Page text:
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Ecosystem engineering by invasive exotic beavers reduces in-stream diversity and enhances ecosystem function in Cape Horn, Chile


Species invasions are of global significance, but predicting their impacts can be difficult. Introduced ecosystem engineers, however, provide an opportunity to test the underlying mechanisms that may be common to all invasive engineers and link relationships between changes in diversity and ecosystem function, thereby providing explanatory power for observed ecological patterns. Here we test specific predictions for an invasive ecosystem engineer by quantifying the impacts of habitat and resource modifications caused by North American beavers (Castor canadensis) on aquatic macroinvertebrate community structure and stream ecosystem function in the Cape Horn Biosphere Reserve, Chile. We compared responses to beavers in three habitat types: (1) forested (unimpacted) stream reaches, (2) beaver ponds, and (3) sites immediately downstream of beaver dams in four streams. We found that beaver engineering in ponds created taxonomically simplified, but more productive, benthic macroinvertebrate assemblages. Specifically, macroinvertebrate richness, diversity and number of functional feeding groups were reduced by half, while abundance, biomass and secondary production increased three- to fivefold in beaver ponds compared to forested sites. Reaches downstream of beaver ponds were very similar to natural forested sections. Beaver invasion effects on both community and ecosystem parameters occurred predominantly via increased retention of fine particulate organic matter, which was associated with reduced macroinvertebrate richness and diversity (via homogenization of benthic microhabitat) and increased macroinvertebrate biomass and production (via greater food availability). Beaver modifications to macroinvertebrate community structure were largely confined to ponds, but increased benthic production in beaver-modified habitats adds to energy retention and flow for the entire stream ecosystem. Furthermore, the effects of beavers on taxa richness (negative) and measures of macroinvertebrate biomass (positive) were inversely related. Thus, while a generally positive relationship between diversity and ecosystem function has been found in a variety of systems, this work shows how they can be decoupled by responding to alterative mechanisms.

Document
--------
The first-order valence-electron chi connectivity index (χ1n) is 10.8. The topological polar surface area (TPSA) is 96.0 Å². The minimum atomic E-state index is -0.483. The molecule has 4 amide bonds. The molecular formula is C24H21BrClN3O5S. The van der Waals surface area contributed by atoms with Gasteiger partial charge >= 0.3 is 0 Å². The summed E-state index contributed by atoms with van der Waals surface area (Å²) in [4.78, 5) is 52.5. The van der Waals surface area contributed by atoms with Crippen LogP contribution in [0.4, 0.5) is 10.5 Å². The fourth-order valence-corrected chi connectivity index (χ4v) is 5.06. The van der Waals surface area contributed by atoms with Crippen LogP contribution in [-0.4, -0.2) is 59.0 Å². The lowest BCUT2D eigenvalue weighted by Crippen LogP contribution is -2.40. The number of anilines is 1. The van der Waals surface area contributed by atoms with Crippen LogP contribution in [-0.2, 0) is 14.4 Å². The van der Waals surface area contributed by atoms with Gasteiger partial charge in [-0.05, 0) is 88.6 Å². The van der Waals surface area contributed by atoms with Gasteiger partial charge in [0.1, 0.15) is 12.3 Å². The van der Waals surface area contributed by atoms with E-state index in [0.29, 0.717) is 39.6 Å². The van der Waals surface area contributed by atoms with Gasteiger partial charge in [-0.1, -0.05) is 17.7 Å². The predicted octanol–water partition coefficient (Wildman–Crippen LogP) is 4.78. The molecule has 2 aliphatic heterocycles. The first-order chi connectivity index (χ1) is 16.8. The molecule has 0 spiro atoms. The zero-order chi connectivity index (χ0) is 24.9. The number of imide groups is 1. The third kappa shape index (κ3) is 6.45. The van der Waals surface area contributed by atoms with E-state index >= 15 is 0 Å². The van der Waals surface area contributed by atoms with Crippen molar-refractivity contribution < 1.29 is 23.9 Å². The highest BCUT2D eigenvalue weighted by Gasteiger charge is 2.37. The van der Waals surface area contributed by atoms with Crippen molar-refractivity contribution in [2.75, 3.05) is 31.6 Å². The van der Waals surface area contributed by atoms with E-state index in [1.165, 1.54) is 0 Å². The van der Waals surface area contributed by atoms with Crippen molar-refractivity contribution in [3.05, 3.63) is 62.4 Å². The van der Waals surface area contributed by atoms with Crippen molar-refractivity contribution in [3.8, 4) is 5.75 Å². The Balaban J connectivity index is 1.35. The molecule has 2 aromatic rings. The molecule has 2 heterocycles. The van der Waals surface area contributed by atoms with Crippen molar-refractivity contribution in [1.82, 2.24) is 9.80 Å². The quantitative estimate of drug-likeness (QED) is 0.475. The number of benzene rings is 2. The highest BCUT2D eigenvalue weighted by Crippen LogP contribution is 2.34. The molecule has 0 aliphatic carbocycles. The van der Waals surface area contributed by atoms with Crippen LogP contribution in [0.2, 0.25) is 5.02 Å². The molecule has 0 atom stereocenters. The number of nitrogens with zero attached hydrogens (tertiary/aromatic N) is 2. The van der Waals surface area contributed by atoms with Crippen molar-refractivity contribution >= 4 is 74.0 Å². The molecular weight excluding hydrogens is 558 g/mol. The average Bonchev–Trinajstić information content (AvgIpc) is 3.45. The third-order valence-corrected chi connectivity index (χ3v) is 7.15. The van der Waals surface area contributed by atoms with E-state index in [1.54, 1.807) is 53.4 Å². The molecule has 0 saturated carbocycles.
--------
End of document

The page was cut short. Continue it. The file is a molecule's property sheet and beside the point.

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Thanks to the field and lab assistants who participated in this study, especially Margaret Sherriffs and Michelle Moorman. The following experts helped to identify specimens: W. Shepard, California State University, USA (Elmidae), P. Adler, Clemson University, USA (Simuliidae), I. McLellan, Landcare Research Institute, New Zealand (Gripopterygidae) and M. Mercado, Latoratorio Benthos, Chile (General). The manuscript was improved by comments from A. Mehring, C. R. Carroll, A. T. Fisk, C. M. Pringle, J. B. Wallace, the Rosemond Lab and three reviewers. This research was supported by a Fulbright Scholarship, a Boren Fellowship from the National Security Education Program of the U.S. Department of Defense, a Graduate Assistantship from the University of Georgia, a Tinker Foundation Travel Award, a National Science Foundation Doctoral Dissertation Improvement Grant (DEB-0407875) and an Institute of Ecology and Biodiversity Postdoctoral Fellowship to C. B. A. (ICM P05–002). Logistical support was provided by the Omora Ethnobotanical Park—University of Magallanes (, This research is part of the long-term ecological study network coordinated by the Institute of Ecology and Biodiversity ( and conforms to all pertinent national laws.

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Correspondence to Christopher B. Anderson.

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Communicated by Michael Keough.

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Anderson, C.B., Rosemond, A.D. Ecosystem engineering by invasive exotic beavers reduces in-stream diversity and enhances ecosystem function in Cape Horn, Chile. Oecologia 154, 141–153 (2007).

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  • Ecosystem engineer
  • Exotic
  • Invasion
  • Secondary production
  • Subantarctic